Blogging unearths all sorts of spiritual questions in me. I suppose here and there I shall be telling you about them. But one of the weirder ones involves this idea of posting the highly recommended three (three!) times a week–which to be honest, you may or may not get from me.
When my kids were little, I explained to my husband that, like a computer, he can run Happy Preschoolers version 2.0, You Get Dinner Tonight 1.0, Your Bed is Made 2.0, and Interested Lover 4.0, but you may not get Clean House 5.0. Or you can interchange a couple of those, perhaps with Wife Who Has Had a Shower 1.0, without the optional plug-in of Shaved Legs. But the computer only handles so much, you know?
Same with blogging. I need to have Educated Children 4.0, Happy Husband 6.0, Sanity 1.0, Walk with God 7.0 with plug-in Don’t Forget You Live in Africa, Freedom from House of Squalor 1.0, plus our work here. so you may not always get top performance on Thrice Blogged 2.0.
But I digress.
Part of posting is that, well, my writing is an offering. Not to you, as noteworthy as you are. But to God. (More on this later, too. I must ration some material.) And competence, as Tim Keller has written, is part of a good offering: “Competent work is a form of love.” He also quotes Lutheran businessman William Diehl: “‘Your work is your prayer.'”*
If this is my offering, I also long for this work–any work, really–to proceed from a sense of peace and faith in God rather than fear. Will I have anything to say to these people? Will they think that perhaps their time may have been better spent reading that dusty book on the back of their toilet? Will it really help them see God more? (I love Andree Seu’s advice from Dr. John Frame: Let the fruit of the Spirit be your guide. Think about how love, you, peace, patience, gentleness, goodness, faithfulness, kindness, and self-control can inform your writing.)
One of the things I liked before having my own blog (and just freelancing for other sites) was that I could just write whenever I had a super-solid idea, one that had warmed and hardened in my brain from carbon to diamonds. Well. Maybe rhinestones. Either way–what am I doing trying to churn out something good at three times the pace?
But I believe God was asking me to be a bit less safe with what He’d embedded deep in me–summon a little courage, already; get out of the boat and watch Him. If this was my offering, well, couldn’t I trust Him to provide for it?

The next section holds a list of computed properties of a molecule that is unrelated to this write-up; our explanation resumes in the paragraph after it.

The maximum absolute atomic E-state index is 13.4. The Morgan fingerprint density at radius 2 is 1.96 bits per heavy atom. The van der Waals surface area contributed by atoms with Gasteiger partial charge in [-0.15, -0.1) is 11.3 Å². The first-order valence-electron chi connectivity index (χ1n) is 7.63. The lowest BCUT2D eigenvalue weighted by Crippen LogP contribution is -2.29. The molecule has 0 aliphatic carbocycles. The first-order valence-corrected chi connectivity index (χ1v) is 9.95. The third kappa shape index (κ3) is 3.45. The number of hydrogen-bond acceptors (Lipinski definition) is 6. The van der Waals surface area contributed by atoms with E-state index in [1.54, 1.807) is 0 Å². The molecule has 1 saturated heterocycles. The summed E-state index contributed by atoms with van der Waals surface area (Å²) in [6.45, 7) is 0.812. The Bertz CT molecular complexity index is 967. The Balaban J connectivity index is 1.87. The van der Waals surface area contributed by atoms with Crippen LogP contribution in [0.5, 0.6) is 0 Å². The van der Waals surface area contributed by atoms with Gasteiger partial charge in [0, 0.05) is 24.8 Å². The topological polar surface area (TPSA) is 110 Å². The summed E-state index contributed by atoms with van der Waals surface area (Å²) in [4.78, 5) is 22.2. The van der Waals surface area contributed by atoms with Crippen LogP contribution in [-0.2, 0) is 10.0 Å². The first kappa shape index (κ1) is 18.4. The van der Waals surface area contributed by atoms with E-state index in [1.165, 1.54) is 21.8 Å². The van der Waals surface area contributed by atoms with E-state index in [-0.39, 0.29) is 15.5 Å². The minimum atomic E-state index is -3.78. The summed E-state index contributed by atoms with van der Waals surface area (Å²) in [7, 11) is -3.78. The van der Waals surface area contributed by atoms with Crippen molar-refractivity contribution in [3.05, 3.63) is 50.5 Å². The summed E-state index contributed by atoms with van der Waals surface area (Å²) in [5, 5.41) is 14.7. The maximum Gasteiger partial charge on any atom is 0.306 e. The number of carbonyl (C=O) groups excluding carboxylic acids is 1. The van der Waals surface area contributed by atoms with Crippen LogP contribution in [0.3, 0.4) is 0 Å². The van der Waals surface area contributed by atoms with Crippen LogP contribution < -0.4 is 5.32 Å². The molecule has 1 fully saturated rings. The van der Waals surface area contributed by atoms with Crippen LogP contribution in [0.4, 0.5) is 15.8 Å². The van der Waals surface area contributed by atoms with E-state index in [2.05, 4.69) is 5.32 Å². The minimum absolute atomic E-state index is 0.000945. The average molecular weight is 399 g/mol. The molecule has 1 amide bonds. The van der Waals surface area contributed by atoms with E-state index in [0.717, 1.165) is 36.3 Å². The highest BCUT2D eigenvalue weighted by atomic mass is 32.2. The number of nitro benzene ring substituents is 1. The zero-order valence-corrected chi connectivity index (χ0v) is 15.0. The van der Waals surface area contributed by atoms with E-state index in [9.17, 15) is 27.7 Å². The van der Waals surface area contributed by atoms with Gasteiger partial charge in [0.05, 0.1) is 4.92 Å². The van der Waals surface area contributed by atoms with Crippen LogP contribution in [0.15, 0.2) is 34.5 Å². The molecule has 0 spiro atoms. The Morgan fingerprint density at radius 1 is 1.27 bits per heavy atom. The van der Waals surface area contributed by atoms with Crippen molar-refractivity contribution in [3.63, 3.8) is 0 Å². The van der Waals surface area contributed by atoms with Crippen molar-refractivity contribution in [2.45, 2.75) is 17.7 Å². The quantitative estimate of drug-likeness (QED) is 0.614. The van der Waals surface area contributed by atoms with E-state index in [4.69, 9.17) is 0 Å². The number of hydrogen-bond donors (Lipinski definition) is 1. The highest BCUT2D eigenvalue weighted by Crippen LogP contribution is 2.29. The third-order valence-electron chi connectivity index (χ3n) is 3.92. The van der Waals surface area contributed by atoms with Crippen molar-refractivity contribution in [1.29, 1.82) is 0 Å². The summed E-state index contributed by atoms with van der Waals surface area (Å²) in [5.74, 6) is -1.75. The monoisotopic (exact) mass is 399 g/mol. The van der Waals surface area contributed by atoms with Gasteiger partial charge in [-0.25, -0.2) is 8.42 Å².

A friend of mine once told her that her dad always said, “If you pray for potatoes, have a hoe in your hand.” In a sense, I feel like this work is like waiting for manna. It’s always showed up. But there are occasionally those (faithless) moments where your eyes drift around your tent and say, Well. I agree it (-slash-He) has always showed up. But if it doesn’t, hope the kids don’t mind rocks for breakfast.
So much of life is like manna.
And does it mean I’m faithless if I’m racking my brain for ideas? I think not.
So my mind drifts to a passage that packages a shiny little gem for me: to Ruth, who is increasingly becoming one of my favorite ladies, despite that she is quite literally about 1000 times my age, born around 1300 BC. I have thoroughly enjoyed Paul Miller’s A Loving Life: In a World of Broken Relationships, which continues to illuminate the depth of this ancient story.
This is what I read:
Great, great, etc. Grandma Ruth’s Tried-and-True Recipe for Success in Barley, Blogging, Love, and Life
1. Trust God with your life. “Do not urge me to leave you or to return from following you. For where you go I will go, and where you lodge I will lodge. Your people shall be my people, and your God my God.”
2. Seek to love well with your work. “Her mother-in-law saw what she had gleaned. She also brought out and gave her what food she had left over after being satisfied.
3. Get out there and work your little tail off (still full of trust in God). “She came, and she has continued from early morning until now, except for a short rest…”
4. God provided a remarkable, faith-worthy result: “So she gleaned in the field until evening. Then she beat out what she had gleaned, and it was about an ephah of barley [about five and a half gallons of grain! Wikipedia says one ephah is a donkey’s load. A tremendous day’s work for this young woman]…And her mother-in-law said to her, “Where did you glean today? And where have you worked? Blessed be the man who took notice of you.” (Naomi is clearly quite amazed.) But the big “wow” is this: God had so much more than even Ruth’s plucky vision in mind. As in, I’ve got a generous, upstanding, well-known guy who will love you. And to top it off–the Savior of all of history will come from you.
I love this pattern. I seems repeated in the Parable of the Talents, and seems to apply to so much of the Word. Our trust is the source of our work, and never the other way around.
God takes our faith, followed by our hard work–and consistently blows our expectations out of the water.
So at this point, blogging has given me one more reason to look to the Good Hand that keeps giving me what I need. It may not always look like what I asked for (you may get Once Blogged, version 1.0).
But I trust even that.
*Keller, Tim. Every Good Endeavor: Connecting Your Work to God’s Work